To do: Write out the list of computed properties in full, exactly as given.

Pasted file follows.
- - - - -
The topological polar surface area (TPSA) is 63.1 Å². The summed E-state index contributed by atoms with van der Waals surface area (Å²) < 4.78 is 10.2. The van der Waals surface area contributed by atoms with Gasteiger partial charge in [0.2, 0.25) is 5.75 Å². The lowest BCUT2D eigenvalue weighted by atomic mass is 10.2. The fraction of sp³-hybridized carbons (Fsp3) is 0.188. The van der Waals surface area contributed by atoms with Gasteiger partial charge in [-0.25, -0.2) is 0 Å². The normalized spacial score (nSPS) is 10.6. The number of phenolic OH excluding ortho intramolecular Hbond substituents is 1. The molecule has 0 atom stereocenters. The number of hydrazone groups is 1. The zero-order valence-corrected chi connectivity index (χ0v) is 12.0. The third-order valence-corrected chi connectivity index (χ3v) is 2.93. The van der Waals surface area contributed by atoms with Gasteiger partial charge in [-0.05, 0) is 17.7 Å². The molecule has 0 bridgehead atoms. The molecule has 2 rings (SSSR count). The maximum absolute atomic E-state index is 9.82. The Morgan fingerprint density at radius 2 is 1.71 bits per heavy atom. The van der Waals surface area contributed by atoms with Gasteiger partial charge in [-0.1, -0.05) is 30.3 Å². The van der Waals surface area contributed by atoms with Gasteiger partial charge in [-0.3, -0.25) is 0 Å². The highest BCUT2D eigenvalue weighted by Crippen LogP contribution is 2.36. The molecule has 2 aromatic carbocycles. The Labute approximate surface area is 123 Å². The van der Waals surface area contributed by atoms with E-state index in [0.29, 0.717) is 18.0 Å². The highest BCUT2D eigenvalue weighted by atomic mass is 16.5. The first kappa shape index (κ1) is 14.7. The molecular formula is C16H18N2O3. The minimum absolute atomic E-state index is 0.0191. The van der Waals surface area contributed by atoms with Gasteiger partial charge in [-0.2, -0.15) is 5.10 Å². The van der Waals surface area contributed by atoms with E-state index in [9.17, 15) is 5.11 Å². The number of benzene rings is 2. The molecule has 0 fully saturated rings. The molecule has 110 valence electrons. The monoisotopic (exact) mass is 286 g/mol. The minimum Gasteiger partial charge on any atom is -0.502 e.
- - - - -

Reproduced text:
The topological polar surface area (TPSA) is 63.1 Å². The summed E-state index contributed by atoms with van der Waals surface area (Å²) < 4.78 is 10.2. The van der Waals surface area contributed by atoms with Gasteiger partial charge in [0.2, 0.25) is 5.75 Å². The lowest BCUT2D eigenvalue weighted by atomic mass is 10.2. The fraction of sp³-hybridized carbons (Fsp3) is 0.188. The van der Waals surface area contributed by atoms with Gasteiger partial charge in [-0.25, -0.2) is 0 Å². The normalized spacial score (nSPS) is 10.6. The number of phenolic OH excluding ortho intramolecular Hbond substituents is 1. The molecule has 0 atom stereocenters. The number of hydrazone groups is 1. The zero-order valence-corrected chi connectivity index (χ0v) is 12.0. The third-order valence-corrected chi connectivity index (χ3v) is 2.93. The van der Waals surface area contributed by atoms with Gasteiger partial charge in [-0.05, 0) is 17.7 Å². The molecule has 0 bridgehead atoms. The molecule has 2 rings (SSSR count). The maximum absolute atomic E-state index is 9.82. The Morgan fingerprint density at radius 2 is 1.71 bits per heavy atom. The van der Waals surface area contributed by atoms with Gasteiger partial charge in [-0.1, -0.05) is 30.3 Å². The van der Waals surface area contributed by atoms with Gasteiger partial charge in [-0.3, -0.25) is 0 Å². The highest BCUT2D eigenvalue weighted by Crippen LogP contribution is 2.36. The molecule has 2 aromatic carbocycles. The Labute approximate surface area is 123 Å². The van der Waals surface area contributed by atoms with E-state index in [0.29, 0.717) is 18.0 Å². The highest BCUT2D eigenvalue weighted by atomic mass is 16.5. The first kappa shape index (κ1) is 14.7. The molecular formula is C16H18N2O3. The minimum absolute atomic E-state index is 0.0191. The van der Waals surface area contributed by atoms with Gasteiger partial charge in [-0.2, -0.15) is 5.10 Å². The van der Waals surface area contributed by atoms with E-state index in [9.17, 15) is 5.11 Å². The number of benzene rings is 2. The molecule has 0 fully saturated rings. The molecule has 110 valence electrons. The monoisotopic (exact) mass is 286 g/mol. The minimum Gasteiger partial charge on any atom is -0.502 e.